Rather predictably, my five year old son is coming home from school with an ever increasing interest in guns, bombs and tanks. So I decided to channel this enthusiasm with a trip to Duxford Imperial War Museum near Cambridge (just a 45 minute drive from where we live). Spread over several hangers and a working airfield, Duxford is vast. We barely scratched the surface but my older son came away with a huge amount of knowledge, as did I. My younger son, aged three, also enjoyed it but mostly because he could zoom along the paths on his bike, pretending to be an aeroplane.
My planning of our day out consisted of printing off some helpful family trails from Duxford’s website the day before our visit. I wasn’t sure how much my boys would enjoy the museum so I thought I’d better be vaguely prepared. One of the trails, I Spy Creatures, involves hunting for aircrafts with animal names while the other one was all about camouflage. We followed these to start with but there were so many diversions that my boys couldn’t actually stay still long enough for me to read much of it. We were given a map and I bought a guide book and also an excellent sticker book for the boys called Spot it Aircraft which is essentially an I Spy book of planes, £1.99 very well spent.
Duxford was built in 1917 as a training ground for the Royal Air Force and it played a significant part in the Battle of Britain in World War Two. It is, along with the Churchill War Rooms and HMS Belfast, now part of IWM (Imperial War Museums) and is, I think, a brilliant place to bring children to educate them on the sobering reality of war, as well as being a great day out for little kids who are fascinated by vehicles.
We started our visit in Air Space as this is where the animal trail is located. Air Space is split over two floors. The ground floor contains over 30 aircraft, both military and commercial, including a Lancaster, a Spitfire and Concorde. Upstairs, visitors can explore the history and technology of aviation with plenty of hands-on exhibits for younger visitors.
We had a wander through Concorde (a pre-production model) and also looked inside an Avro Lancaster. The queue for the Lancaster was pretty lengthy but we were kept entertained by staff who had a pretty encyclopaedic knowledge of this particular aircraft. It was certainly worth the wait. We were given a short talk, tailored to young children, inside the plane. We were told to look for three things; firstly an axe, used to cut a hole in the plane to escape in an emergency as there is only one door. The plane is about the thickness of a tin can. Next, we had to find the toilet, not difficult as it took up a surprising amount of space. Lastly, we had to find a parachute as these were not worn on the airmen but hung up. Apparently it was around -20 degrees and pretty dark inside the aircraft plus the sound of the engine meant that you couldn’t be heard easily so trying to locate and put on a parachute and then hack your way out of the body of the plane with an axe must have been pretty grim. The average age of these men was 18-25 years.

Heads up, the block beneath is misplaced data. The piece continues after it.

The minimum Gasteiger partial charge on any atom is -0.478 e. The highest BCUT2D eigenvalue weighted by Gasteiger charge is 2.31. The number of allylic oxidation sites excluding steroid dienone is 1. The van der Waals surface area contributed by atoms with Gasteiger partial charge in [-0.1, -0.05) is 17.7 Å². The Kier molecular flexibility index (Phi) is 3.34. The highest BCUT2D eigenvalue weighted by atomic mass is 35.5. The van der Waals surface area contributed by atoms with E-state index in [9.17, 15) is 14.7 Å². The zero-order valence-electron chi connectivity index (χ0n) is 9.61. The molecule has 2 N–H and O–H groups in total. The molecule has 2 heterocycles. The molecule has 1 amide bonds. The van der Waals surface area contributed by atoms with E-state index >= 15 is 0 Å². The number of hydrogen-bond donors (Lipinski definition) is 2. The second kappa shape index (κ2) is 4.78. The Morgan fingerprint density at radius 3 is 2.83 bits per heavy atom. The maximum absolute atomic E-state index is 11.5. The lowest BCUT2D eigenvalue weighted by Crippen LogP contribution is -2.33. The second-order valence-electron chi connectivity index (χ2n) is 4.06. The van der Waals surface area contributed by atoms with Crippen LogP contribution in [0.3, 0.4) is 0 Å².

Although the exhibition on the upper floor sounded excellent, my boys were getting hungry so we headed out for a picnic on the grass in front of the airfield. The Duxford air show had been on the previous weekend and many of the aircraft were still on display. We were fortunate enough to watch a Bell Boeing V-22 Osprey take off. Part helicopter, part aeroplane, it was terrifying and mesmerising in equal measures.
After lunch we spent some time in the playground which has a wooden plane plus various other things to climb on. It’s positioned opposite a pretty good café which sells coffee and cake, vital fuel if you’re outnumbered by your offspring. There are a number of other eateries scattered across the grounds covering everything from sandwiches to fish and chips.
My older son was keen to visit the American Air Museum, almost a mile’s walk from the Air Space exhibition, as the camouflage trail I had printed from the website is based there. After wandering among the vast array of aircraft, my younger son started to get aeroplane fatigue so we continued on to the Land Warfare exhibition, another large indoor space this time filled with tanks, trenches and guns with sound affects to match. A lot of the more terrifying aspects of this exhibition went over my sons’ heads as they tended to concentrate on the awe-inspiring size of the vehicles but it did enable me to explain a bit about the grim reality of war.
Between Air Space and the Land Warfare exhibitions there are six other areas to explore including Air and Sea and Battle of Britain which will justify several return visits. As with any kind of cultural experience and small children, it’s best to quit while you’re ahead so after trying on helmets and attempting to pick up huge guns we headed back to the playground via a handily placed ice cream van. I’m amazed that my three year old managed to cover so much ground with only a few grumbles. The space is vast so I’d recommend a buggy if you’re visiting with little ones.
If your children have an interest in planes, boats, tanks, guns or any sort of military history, Duxford is a fantastic day out. We will definitely be returning during the summer holidays. I kicked myself when I realised we’d missed the air show by a day (it was on over the May bank holiday weekend) but actually I don’t think my younger son could have handled the noise and I would probably have lost him in the crowds. Given that there is so much to see and do there anyway I don’t think we’ll be visiting during an air show in the next few years (there are two more on this year). On the day we went it was pretty quiet and we parked right outside the entrance.
Duxford Imperial War Museum
Cost: adults £18, children 5-15 £9, under 5s free
Opening hours: 10am-6pm daily
How to get there: http://www.iwm.org.uk/visits/iwm-duxford/directions